Jason next turned to the strategies that will help us move forward. Firstly, he advocates a stronger Pagan ecumenicism—opportunities for Pagans and those of related faiths to encounter each other in person and reaffirm community connections. Jason sees recent battles over defining “Pagan” as a good thing—he feels that being able to challenge the term is, counterintuitively, a sign that the community feels safe in re-examining itself. He emphasized, however, that it’s important not to alienate anyone by forcing labels on them, and that we should acknowledge that many of the emerging new Paganisms and polytheisms are quite unlike Wicca and its derivatives. We need to stop demanding “Pagan unity” and focus instead on our shared interests and on understanding one another. Rather than trying to find a common belief or practice, we can concentrate on building relationships, especially through face-to-face interaction.
Next, Jason was critical of many Pagan organizations’ failure to bring in the younger generation. In many organizations, forty is considered young; those in their twenties and early thirties are largely not active, especially in decision-making. One audience member remarked that despite being an initiate in her tradition and a leader in other organizations, she is still treated as a child and dismissed when she expresses an opinion at some Pagan gatherings. Pagan organizations must focus on welcoming younger Pagans into leadership and soliciting their input.
Finally, Jason argued that the Pagan community must be proactive about facing future challenges. One example raised was the issue of sexual abuse in our communities. Largely, Pagans do not yet have systematic community sex education, clear and nuanced ethical guidelines that reflect sex-positive values, or structures for ethical accountability around this issue. The community needs to lay groundwork to proactively address such problems, rather than waiting for a highly publicized tragedy.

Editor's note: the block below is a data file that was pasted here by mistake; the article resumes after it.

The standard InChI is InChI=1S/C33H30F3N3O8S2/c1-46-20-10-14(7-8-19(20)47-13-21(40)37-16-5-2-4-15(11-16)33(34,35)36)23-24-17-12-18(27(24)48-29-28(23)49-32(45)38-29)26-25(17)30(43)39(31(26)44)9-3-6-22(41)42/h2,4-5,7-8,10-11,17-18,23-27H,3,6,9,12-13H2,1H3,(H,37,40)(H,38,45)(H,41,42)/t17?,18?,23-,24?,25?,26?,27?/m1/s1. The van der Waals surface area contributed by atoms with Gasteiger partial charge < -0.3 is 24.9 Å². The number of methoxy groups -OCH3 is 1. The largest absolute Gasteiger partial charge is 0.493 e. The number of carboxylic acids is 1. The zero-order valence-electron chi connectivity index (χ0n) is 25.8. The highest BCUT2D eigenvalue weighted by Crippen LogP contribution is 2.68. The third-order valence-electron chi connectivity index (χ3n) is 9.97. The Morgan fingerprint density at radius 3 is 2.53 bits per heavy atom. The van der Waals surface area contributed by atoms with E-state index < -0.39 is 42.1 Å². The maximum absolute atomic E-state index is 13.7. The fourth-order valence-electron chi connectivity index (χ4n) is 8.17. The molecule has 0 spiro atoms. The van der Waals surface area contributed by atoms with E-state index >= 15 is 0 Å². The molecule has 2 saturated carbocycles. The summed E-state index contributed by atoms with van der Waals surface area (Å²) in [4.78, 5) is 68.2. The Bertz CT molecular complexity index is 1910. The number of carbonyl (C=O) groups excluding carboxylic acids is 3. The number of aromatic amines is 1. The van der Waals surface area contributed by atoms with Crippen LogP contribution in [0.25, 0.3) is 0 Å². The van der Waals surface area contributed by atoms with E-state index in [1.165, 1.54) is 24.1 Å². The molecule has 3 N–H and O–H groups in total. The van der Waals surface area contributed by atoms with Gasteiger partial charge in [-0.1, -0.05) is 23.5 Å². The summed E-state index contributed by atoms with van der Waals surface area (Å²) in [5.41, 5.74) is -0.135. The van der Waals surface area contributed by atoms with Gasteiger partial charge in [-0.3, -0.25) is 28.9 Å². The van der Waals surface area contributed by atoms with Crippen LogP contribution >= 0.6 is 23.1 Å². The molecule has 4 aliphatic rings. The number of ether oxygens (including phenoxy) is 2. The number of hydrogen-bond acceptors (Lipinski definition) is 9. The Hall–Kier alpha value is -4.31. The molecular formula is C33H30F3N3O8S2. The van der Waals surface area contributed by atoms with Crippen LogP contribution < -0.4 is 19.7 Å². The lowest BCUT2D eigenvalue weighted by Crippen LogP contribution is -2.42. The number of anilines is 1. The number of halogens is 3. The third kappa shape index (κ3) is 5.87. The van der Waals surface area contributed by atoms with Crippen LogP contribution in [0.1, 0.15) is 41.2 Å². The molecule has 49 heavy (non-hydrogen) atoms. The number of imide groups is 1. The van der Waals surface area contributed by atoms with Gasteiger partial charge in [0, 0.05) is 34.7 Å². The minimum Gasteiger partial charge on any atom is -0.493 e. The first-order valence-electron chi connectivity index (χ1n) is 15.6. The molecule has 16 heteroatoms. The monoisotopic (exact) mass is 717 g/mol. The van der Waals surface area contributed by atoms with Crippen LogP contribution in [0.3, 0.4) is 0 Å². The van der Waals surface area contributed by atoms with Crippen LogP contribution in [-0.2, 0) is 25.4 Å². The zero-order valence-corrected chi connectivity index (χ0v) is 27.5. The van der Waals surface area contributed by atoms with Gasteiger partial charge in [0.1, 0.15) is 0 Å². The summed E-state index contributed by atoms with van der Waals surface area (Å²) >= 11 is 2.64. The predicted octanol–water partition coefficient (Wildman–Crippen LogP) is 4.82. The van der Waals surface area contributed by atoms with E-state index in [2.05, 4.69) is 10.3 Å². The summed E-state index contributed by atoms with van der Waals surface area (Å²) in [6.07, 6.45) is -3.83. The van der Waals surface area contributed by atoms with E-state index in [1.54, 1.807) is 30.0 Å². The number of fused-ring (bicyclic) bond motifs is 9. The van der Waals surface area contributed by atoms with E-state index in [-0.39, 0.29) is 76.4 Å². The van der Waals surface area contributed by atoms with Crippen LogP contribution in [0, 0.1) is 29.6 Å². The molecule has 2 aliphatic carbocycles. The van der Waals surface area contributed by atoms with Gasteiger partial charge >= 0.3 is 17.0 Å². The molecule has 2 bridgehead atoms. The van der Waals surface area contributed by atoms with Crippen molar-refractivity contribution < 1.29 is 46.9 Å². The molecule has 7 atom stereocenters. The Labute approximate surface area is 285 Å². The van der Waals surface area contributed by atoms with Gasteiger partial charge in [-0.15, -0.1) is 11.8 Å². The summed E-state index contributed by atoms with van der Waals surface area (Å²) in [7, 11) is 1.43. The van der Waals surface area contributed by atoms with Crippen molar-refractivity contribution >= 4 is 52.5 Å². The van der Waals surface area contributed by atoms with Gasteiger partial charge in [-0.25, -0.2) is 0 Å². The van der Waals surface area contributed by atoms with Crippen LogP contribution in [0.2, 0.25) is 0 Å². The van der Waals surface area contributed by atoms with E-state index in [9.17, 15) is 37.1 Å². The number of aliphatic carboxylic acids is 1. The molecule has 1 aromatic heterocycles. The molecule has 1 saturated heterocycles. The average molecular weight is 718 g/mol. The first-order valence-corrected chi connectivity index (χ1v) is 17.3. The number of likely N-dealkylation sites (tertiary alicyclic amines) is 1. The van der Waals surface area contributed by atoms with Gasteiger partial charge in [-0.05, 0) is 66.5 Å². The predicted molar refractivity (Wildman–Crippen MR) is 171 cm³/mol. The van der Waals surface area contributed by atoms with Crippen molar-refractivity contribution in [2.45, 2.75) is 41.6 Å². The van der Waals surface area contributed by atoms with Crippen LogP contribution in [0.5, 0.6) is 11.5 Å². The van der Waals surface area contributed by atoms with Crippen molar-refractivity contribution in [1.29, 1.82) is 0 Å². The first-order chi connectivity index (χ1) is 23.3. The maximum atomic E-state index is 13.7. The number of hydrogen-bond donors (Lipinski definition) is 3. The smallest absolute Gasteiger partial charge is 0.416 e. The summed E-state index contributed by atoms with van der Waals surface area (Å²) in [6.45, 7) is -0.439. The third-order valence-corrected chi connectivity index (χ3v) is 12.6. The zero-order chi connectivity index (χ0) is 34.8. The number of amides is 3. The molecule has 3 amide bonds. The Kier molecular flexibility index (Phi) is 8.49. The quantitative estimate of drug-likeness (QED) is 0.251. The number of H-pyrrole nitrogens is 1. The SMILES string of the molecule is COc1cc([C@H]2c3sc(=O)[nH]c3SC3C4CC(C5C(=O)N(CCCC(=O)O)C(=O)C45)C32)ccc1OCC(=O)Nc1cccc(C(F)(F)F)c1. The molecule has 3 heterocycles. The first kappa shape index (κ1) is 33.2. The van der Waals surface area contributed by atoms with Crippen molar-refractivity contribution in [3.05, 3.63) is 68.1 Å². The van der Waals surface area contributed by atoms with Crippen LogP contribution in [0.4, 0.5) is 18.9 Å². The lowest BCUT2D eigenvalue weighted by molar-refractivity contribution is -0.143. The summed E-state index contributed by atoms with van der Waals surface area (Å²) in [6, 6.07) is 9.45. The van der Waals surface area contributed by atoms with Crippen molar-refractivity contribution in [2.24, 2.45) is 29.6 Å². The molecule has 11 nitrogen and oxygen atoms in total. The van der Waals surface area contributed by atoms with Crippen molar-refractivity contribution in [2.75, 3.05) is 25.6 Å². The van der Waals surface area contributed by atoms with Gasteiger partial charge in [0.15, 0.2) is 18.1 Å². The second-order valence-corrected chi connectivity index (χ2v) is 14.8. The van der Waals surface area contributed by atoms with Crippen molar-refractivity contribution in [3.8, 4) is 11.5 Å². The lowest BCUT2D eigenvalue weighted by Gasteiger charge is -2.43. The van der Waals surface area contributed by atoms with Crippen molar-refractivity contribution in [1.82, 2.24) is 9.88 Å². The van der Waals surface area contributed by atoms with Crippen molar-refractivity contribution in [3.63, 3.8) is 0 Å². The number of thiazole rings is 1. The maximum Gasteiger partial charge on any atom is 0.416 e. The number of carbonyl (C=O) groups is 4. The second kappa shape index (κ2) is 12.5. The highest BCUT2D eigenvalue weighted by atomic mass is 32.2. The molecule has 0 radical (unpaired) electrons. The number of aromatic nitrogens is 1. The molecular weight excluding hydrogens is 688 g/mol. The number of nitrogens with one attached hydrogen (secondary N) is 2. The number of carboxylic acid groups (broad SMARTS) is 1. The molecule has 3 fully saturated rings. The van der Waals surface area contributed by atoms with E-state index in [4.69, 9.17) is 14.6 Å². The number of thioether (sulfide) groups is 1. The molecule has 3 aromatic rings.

I find almost nothing to disagree with in Jason’s talk. As I listened, I found myself thinking about Pagan organizations I have been involved with that struggled to raise funds, yet continued to use fundraising strategies that were a decade old. I thought of areas I’m already trying to address in my own work, such as the issue of Pagan erotic ethics that my upcoming book is focused on. And I found myself excited by the growing push to record our history—particularly because this is the perfect time to take the lessons of the past and integrate them deliberately into our evolving organizational structures.
Underlying Jason’s remarks, I heard a call that it is time for us to take ourselves seriously. We are no longer a movement of rebellious adolescents, rejecting the faiths of our birth to forge experimental and alternative religious identities. We are coming to a point where our innovations will produce structures to sustain a continued and steadier evolution, an ongoing process of development that takes our Pagan values as a starting point, not the rejected values of the culture from which we emerged. I very much appreciate Jason Pitzl-Waters’ faith that we are up to the task.
All errors and misstatements in this summary are my own.